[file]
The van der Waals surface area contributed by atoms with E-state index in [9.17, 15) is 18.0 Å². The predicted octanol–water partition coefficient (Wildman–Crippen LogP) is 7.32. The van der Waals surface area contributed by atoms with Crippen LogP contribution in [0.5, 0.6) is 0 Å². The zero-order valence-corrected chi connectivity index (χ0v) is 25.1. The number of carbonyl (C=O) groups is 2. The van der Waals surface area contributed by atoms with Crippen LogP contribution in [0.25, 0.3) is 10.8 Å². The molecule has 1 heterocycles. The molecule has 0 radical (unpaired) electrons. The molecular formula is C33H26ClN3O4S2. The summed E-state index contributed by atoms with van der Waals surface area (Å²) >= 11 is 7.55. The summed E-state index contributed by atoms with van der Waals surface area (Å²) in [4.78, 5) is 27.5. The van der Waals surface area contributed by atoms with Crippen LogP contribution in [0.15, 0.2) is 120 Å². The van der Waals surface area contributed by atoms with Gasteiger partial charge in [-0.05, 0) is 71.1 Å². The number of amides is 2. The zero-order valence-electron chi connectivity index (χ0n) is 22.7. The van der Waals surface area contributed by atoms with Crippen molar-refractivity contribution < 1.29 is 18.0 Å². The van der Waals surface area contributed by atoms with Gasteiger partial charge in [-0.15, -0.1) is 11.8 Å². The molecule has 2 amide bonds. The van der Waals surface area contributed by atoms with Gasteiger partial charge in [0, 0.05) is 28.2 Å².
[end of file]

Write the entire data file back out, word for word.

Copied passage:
The van der Waals surface area contributed by atoms with E-state index in [9.17, 15) is 18.0 Å². The predicted octanol–water partition coefficient (Wildman–Crippen LogP) is 7.32. The van der Waals surface area contributed by atoms with Crippen LogP contribution in [0.5, 0.6) is 0 Å². The zero-order valence-corrected chi connectivity index (χ0v) is 25.1. The number of carbonyl (C=O) groups is 2. The van der Waals surface area contributed by atoms with Crippen LogP contribution in [0.25, 0.3) is 10.8 Å². The molecule has 1 heterocycles. The molecule has 0 radical (unpaired) electrons. The molecular formula is C33H26ClN3O4S2. The summed E-state index contributed by atoms with van der Waals surface area (Å²) >= 11 is 7.55. The summed E-state index contributed by atoms with van der Waals surface area (Å²) in [4.78, 5) is 27.5. The van der Waals surface area contributed by atoms with Crippen LogP contribution in [0.15, 0.2) is 120 Å². The van der Waals surface area contributed by atoms with Gasteiger partial charge in [-0.05, 0) is 71.1 Å². The number of amides is 2. The zero-order valence-electron chi connectivity index (χ0n) is 22.7. The van der Waals surface area contributed by atoms with Crippen molar-refractivity contribution < 1.29 is 18.0 Å². The van der Waals surface area contributed by atoms with Gasteiger partial charge in [-0.15, -0.1) is 11.8 Å². The molecule has 2 amide bonds. The van der Waals surface area contributed by atoms with Gasteiger partial charge in [0, 0.05) is 28.2 Å².